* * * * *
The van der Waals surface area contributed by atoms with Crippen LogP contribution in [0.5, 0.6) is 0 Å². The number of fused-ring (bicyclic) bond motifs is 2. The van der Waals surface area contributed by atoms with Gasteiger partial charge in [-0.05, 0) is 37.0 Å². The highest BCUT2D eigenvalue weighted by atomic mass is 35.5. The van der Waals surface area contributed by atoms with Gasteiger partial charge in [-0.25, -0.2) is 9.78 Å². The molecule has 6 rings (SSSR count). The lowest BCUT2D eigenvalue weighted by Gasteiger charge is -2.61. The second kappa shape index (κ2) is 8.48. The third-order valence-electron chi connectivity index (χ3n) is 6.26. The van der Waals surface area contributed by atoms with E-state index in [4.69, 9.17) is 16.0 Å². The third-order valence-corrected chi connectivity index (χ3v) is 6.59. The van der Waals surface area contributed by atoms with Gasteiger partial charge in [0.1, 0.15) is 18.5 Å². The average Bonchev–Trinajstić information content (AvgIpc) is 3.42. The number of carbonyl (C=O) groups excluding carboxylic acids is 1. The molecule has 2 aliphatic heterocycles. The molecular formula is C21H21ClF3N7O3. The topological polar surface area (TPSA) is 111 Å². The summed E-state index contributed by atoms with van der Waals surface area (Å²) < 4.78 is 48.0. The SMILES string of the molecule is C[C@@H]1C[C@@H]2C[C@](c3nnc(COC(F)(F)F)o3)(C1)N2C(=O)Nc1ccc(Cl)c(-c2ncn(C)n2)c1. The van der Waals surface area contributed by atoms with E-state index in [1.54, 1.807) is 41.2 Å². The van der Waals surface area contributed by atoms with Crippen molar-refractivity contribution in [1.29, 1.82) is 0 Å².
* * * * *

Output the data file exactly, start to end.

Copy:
The van der Waals surface area contributed by atoms with Crippen LogP contribution in [0.5, 0.6) is 0 Å². The number of fused-ring (bicyclic) bond motifs is 2. The van der Waals surface area contributed by atoms with Gasteiger partial charge in [-0.05, 0) is 37.0 Å². The highest BCUT2D eigenvalue weighted by atomic mass is 35.5. The van der Waals surface area contributed by atoms with Gasteiger partial charge in [-0.25, -0.2) is 9.78 Å². The molecule has 6 rings (SSSR count). The lowest BCUT2D eigenvalue weighted by Gasteiger charge is -2.61. The second kappa shape index (κ2) is 8.48. The third-order valence-electron chi connectivity index (χ3n) is 6.26. The van der Waals surface area contributed by atoms with E-state index in [4.69, 9.17) is 16.0 Å². The third-order valence-corrected chi connectivity index (χ3v) is 6.59. The van der Waals surface area contributed by atoms with Gasteiger partial charge in [0.1, 0.15) is 18.5 Å². The average Bonchev–Trinajstić information content (AvgIpc) is 3.42. The number of carbonyl (C=O) groups excluding carboxylic acids is 1. The molecule has 2 aliphatic heterocycles. The molecular formula is C21H21ClF3N7O3. The topological polar surface area (TPSA) is 111 Å². The summed E-state index contributed by atoms with van der Waals surface area (Å²) < 4.78 is 48.0. The SMILES string of the molecule is C[C@@H]1C[C@@H]2C[C@](c3nnc(COC(F)(F)F)o3)(C1)N2C(=O)Nc1ccc(Cl)c(-c2ncn(C)n2)c1. The van der Waals surface area contributed by atoms with E-state index in [1.54, 1.807) is 41.2 Å². The van der Waals surface area contributed by atoms with Crippen molar-refractivity contribution in [1.29, 1.82) is 0 Å².